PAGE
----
The reliability of most individual components falls on “the bathtub curve” (see Figure 1). The bathtub curve shows the expected reliability of a component throughout its life. At the beginning and end of the life cycle, the expected failure rate is high. These high failure rates are for short time periods of unknown duration. The middle of the component life cycle enjoys a low expected failure rate. This is good because the component spends most of its time in the middle part of the bathtub curve.
Figure 1 Bathtub Curve
Failures in the early part of the life cycle are infant mortality failures. These are due to imperfect manufacturing. A loose bolt, someone forgot to put in all of the parts, or there might be an invisible crack in a casting. Any number of things can go wrong and slip through the inspection process. If you bought a new American automobile in the 1970s, you were almost guaranteed in the first months of ownership to bring your car back to the dealer for multiple infant mortality failures. If you were lucky, you did not get stuck on the road, after dark, in the rain and need a tow. During 1970s and 1980s, the Japanese imported more and more cars to the U.S. The quality of the Japanese cars was so good that it caused the U.S manufactures to increase their quality. Today, you still might have an infant mortality failure, but not as likely. Whenever you install a new critical component, always remember the bathtub curve. Give your new component a chance to prove itself in fair circumstances. For example, do not install a new fuel pump and then immediately cruise across the Atlantic. Test the component close to shore on a few nice days before fully relying on it.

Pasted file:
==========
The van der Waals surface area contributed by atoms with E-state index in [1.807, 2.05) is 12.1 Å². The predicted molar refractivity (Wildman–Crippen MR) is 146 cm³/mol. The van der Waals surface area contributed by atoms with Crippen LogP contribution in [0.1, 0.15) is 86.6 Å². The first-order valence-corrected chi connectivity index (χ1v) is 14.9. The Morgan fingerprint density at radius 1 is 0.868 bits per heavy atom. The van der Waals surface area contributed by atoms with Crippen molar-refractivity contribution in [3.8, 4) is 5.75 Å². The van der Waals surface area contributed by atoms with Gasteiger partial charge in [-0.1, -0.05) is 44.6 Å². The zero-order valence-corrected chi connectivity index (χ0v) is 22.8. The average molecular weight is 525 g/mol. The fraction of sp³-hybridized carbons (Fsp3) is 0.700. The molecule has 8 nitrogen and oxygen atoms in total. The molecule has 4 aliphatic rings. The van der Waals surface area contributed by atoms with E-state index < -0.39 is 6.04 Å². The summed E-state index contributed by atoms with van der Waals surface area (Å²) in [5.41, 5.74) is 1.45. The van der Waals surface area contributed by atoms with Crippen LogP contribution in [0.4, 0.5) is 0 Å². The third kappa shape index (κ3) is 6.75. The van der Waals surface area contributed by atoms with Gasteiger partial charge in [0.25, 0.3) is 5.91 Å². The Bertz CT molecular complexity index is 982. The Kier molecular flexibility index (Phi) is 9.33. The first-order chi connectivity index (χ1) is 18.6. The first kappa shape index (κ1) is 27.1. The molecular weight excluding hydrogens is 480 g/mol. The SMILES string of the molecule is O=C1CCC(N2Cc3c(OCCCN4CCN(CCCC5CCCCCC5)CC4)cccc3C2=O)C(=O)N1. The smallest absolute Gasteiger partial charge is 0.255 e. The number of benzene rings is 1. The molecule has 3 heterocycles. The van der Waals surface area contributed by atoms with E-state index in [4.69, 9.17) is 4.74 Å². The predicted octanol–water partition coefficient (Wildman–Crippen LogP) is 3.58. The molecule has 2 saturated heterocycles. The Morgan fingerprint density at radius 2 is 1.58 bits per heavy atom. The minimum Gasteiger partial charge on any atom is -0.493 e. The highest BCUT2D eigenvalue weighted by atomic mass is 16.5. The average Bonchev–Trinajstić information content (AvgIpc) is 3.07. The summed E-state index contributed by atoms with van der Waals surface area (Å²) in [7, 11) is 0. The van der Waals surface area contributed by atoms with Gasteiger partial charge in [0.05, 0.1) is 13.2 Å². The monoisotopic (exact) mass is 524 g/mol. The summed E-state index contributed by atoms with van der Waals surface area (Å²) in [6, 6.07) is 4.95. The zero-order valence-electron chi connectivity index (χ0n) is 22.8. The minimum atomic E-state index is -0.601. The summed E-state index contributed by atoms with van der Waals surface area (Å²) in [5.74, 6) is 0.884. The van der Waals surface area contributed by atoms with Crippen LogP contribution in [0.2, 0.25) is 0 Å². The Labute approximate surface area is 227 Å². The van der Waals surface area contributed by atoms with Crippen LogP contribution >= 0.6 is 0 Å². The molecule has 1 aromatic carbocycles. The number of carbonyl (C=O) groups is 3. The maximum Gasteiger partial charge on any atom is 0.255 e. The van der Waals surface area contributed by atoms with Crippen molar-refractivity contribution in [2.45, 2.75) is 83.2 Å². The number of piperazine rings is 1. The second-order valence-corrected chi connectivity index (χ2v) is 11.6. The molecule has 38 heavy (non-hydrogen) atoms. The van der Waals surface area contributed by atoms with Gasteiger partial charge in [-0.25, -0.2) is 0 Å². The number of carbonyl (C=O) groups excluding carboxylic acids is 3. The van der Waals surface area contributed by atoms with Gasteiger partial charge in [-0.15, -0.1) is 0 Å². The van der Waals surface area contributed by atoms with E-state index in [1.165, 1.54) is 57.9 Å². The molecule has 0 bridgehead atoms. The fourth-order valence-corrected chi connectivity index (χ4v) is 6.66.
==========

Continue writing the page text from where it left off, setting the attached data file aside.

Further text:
At the end of the life cycle, there is another period of high probability of failure. This is due to the component wearing out. When it happens, you will need to have a plan of action. Use one of the methods outline in this book to deal with any component failure.
The middle or main part of the life cycle is the longest period on the bathtub curve. During the middle or main part of the curve, the failure rate is relatively low and constant. The component can still fail at any time during this period but with the same probability, and a much lower probability than at the beginning and end of the component life cycle. The component is just as likely to fail at the beginning as at the end of the main part of the curve. I will use the bathtub curve to explain why you need to prove and test your components before completely relying on them.
Remember the bathtub curve when installing new critical components required for proper operation. For example, do not set out across the ocean with a brand-new fuel pump until you run the pump for a while or unless you carry a spare.